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Renuka Gupta ( Gender Researcher )     07 September 2010

Now, honour killing rocks TN: Father attacks daughter

CHENNAI/MADURAI: If you thought honour killings are confined to northern states, here's a reality check: a Tamil Nadu girl, who eloped with her boyfriend after she was married off to a man 15 years older to her, paid a heavy price for it. She lost her lover and was brutally attacked and ostracized by her family and community. 

Megala decided to follow her heart. And paid a heavy price for it, losing her lover and being attacked and ostracised by her family and community in Mana madurai. 

The latest in a series of such attacks on women in the state, the Megala case dispels the popular notion that 'honour killings' are confined to Punjab, Haryana and Uttar Pradesh in the north; southern states such as Tamil Nadu and Andhra Pradesh too witness similar incidents periodically. Many of them are sparked off when educated single women walk out of their homes and choose their own partners, sometimes from another community or caste. 

Honour crimes and killings take place when young people challenge accepted norms of marriage, according to a study commissioned by the National Commission for Women (NCW). Megala, 20, and Sivakumar, 24, were told they couldn't marry as they were related. Her family married her off in June. Ten days after the wedding, she ran away with Sivakumar. Her family tracked the couple down and attacked Sivakumar with 'aruvaals'. Sivakumar died on the spot, and his killers, who included her father and brother, have been arrested. Megala, now in hospital, says that everyone in her village, including her mother, feels that the punishment is justified as she brought shame to her village and the Thevar community to which she belongs. 

The accusation against her are virtually the same as those made against victims in north India. The NCW study, still underway, shows that of the 326 cases of conflict surveyed so far nationwide, 72% were because the couple crossed caste barriers and only 3% were because the couple were from the same gotra. "Women are making their own choices and in a patriarchal set-up this causes problems," says Ravi Kant, Supreme Court advocate and president of Shakti Vahini, the organisation that is conducting the study for NCW. 

Activists in Tamil Nadu endorse this view. "Honour killings are not unheard of in TN. The basis is usually caste, more often than not a Dalit boy marrying an upper caste girl," says U Vasuki, general secretary, All- India Democratic Women's Association (AIDWA). 

Read more: Now, honour killing rocks TN: Father attacks daughter - India - The Times of India


 5 Replies


Is the problem of honour killing every body's cup of tea or Gordian knot?

Is elopement fine ?

Sameer Sharma (Advocate)     07 September 2010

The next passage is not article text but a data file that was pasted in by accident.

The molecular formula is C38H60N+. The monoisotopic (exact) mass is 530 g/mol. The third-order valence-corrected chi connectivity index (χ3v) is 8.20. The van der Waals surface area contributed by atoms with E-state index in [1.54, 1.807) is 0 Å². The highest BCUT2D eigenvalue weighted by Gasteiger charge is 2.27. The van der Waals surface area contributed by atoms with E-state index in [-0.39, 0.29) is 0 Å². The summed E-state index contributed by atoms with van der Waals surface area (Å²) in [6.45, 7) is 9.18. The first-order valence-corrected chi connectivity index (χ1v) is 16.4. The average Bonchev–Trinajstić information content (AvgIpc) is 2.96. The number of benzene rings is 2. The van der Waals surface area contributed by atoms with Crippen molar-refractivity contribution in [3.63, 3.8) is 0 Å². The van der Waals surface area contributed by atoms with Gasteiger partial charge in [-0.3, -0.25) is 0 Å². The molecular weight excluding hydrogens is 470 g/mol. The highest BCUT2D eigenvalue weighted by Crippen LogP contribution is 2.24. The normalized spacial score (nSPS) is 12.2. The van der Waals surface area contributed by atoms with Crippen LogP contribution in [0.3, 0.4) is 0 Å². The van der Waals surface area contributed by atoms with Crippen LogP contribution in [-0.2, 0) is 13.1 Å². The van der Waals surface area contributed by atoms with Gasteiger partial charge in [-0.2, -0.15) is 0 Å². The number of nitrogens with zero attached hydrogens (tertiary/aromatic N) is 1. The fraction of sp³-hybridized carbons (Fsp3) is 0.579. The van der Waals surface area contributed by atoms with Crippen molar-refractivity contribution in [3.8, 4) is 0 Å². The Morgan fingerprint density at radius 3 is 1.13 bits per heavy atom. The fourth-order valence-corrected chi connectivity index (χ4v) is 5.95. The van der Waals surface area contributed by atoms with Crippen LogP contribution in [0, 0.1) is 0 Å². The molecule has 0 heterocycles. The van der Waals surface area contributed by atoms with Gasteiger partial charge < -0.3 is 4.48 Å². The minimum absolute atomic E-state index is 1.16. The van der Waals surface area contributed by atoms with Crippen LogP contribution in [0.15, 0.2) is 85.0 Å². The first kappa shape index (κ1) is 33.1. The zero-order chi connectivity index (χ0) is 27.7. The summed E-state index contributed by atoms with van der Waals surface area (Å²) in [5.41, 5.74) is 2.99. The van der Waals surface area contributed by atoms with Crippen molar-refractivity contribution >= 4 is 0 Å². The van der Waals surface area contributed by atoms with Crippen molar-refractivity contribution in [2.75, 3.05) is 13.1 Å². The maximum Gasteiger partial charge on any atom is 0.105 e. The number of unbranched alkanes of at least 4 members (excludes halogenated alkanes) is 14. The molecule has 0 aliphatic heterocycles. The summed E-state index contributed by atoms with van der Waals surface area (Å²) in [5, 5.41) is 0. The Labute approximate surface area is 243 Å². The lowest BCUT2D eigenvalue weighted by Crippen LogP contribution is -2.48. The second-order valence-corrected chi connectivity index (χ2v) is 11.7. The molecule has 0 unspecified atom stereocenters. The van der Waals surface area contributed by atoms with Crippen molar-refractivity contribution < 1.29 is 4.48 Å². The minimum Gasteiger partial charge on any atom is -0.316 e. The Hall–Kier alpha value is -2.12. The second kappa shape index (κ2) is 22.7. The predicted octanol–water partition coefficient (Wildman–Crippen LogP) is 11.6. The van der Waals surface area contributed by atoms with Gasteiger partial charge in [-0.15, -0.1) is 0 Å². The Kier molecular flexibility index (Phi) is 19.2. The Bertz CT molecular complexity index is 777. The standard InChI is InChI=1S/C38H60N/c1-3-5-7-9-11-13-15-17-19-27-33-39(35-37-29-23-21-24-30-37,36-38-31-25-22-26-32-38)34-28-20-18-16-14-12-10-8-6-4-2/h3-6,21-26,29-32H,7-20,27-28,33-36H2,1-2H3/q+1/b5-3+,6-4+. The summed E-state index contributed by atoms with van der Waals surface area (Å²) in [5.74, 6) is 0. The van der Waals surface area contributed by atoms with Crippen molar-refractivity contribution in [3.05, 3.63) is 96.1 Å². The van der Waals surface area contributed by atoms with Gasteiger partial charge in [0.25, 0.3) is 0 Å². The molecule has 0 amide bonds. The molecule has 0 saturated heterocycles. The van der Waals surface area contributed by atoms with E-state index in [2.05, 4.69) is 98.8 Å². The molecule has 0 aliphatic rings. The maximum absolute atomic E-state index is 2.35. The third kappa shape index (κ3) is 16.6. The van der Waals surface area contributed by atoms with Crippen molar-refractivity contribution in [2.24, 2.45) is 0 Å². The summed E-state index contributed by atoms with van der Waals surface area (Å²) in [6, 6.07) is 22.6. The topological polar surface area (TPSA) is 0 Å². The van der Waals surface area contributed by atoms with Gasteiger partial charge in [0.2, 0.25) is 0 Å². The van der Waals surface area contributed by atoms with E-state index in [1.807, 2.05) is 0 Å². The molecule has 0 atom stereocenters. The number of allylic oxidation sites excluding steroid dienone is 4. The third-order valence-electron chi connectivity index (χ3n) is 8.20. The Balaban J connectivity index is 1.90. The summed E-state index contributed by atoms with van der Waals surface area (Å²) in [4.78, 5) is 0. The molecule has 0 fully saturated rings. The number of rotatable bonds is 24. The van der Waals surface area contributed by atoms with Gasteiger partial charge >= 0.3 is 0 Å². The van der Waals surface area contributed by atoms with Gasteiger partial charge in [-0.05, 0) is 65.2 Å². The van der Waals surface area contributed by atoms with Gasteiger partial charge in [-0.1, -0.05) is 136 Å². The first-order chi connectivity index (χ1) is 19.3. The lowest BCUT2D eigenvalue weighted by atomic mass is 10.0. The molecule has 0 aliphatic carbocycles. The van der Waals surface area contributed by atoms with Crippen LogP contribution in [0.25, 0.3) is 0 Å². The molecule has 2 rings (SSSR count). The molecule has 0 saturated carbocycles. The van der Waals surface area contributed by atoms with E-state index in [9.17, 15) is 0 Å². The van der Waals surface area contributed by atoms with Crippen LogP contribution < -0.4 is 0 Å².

This is the modern age of equality, which is also provided for in our Constitution, vide Articles 14 to 1 8, 38(2) and Inequality can be created/perpetuated not only by treating equals as unequals, but also by treating unequals as equals.

Such incidents widely occur in Pakistan, but we will not tolerate such acts to take place in our country with impunity. 'Honour' killing is nothing but cold blooded, brutal and ghastly murder, and there is nothing honourable about it. Those who are found guilty of committing it must be given death sentence by the Court, treating it as rarest of the rare cases.

In fact, there is nothing honourable in this, and this is an abominable, disgraceful and shocking practice which must be suppressed by the States.

1 Like

Arup (UNEMPLOYED)     07 September 2010



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ALSO honour killing is not a violence aimed at females, these people usually attack the couple. mostly girls parents abet attacks. and this problem has more  to do with opposition to breaking of social customs rather than gender inequality, also these acts shud be included under a law similar to 498a .


@ Ms Kaur

I disagree "honor killings" are not related to "social custom" at all but despite the conventional sociological wisdom, a significant rise in the age of marriage has not been accompaied by any significant enhancement of the younger generation's "right to choose" their (primary) marriage partners. Though it is true that "modern" fathers now seek their child's 'acquiescence' (it can generally be put no higher than that) to the spouse he has selected for them, it is in secondary marriages that individuals have 'traditionally' been permitted a more meaningful autonomy. But these are now increasingly discountenanced. All these have answers in "rural India" which is much more advanced than Urban India believe me just for this take purpose.

What this father in the news item did was right thing I will say based on above anti-thesis. Shortly I will place here my findings on errant wife, rural marriages in the customary sense, s*x (believe me adultry in rural India are encouraged as part and parcel during gauna and shadi phase)  and impact of industrial townships (especially the Personal department / Floor shops role as custodial of local Order situation in present day competitive industrial worship order and over and above the Judicial wisdom untouching them) all within rural India settings which will be an eye openner as a "case study" to de-mistify all that is being rattled here by "feminists" as eye wash. 

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